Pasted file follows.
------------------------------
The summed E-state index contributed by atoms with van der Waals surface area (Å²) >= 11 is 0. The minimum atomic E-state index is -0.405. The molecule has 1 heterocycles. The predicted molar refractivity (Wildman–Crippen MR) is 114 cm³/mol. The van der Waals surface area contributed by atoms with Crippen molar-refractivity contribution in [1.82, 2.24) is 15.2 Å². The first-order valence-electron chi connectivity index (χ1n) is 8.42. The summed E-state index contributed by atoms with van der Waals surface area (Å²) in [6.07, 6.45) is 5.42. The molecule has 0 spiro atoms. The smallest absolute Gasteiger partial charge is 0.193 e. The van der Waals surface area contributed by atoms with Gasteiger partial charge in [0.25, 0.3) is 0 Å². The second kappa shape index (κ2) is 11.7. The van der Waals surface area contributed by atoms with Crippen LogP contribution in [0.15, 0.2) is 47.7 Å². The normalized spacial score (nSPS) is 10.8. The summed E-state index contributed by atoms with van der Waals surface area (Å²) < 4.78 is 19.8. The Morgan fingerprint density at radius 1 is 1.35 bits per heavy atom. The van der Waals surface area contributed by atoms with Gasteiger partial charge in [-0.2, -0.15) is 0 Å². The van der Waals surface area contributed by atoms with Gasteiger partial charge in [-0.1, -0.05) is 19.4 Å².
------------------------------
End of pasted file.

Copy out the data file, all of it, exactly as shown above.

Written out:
The summed E-state index contributed by atoms with van der Waals surface area (Å²) >= 11 is 0. The minimum atomic E-state index is -0.405. The molecule has 1 heterocycles. The predicted molar refractivity (Wildman–Crippen MR) is 114 cm³/mol. The van der Waals surface area contributed by atoms with Crippen molar-refractivity contribution in [1.82, 2.24) is 15.2 Å². The first-order valence-electron chi connectivity index (χ1n) is 8.42. The summed E-state index contributed by atoms with van der Waals surface area (Å²) in [6.07, 6.45) is 5.42. The molecule has 0 spiro atoms. The smallest absolute Gasteiger partial charge is 0.193 e. The van der Waals surface area contributed by atoms with Gasteiger partial charge in [0.25, 0.3) is 0 Å². The second kappa shape index (κ2) is 11.7. The van der Waals surface area contributed by atoms with Crippen LogP contribution in [0.15, 0.2) is 47.7 Å². The normalized spacial score (nSPS) is 10.8. The summed E-state index contributed by atoms with van der Waals surface area (Å²) < 4.78 is 19.8. The Morgan fingerprint density at radius 1 is 1.35 bits per heavy atom. The van der Waals surface area contributed by atoms with Gasteiger partial charge in [-0.2, -0.15) is 0 Å². The van der Waals surface area contributed by atoms with Gasteiger partial charge in [-0.1, -0.05) is 19.4 Å².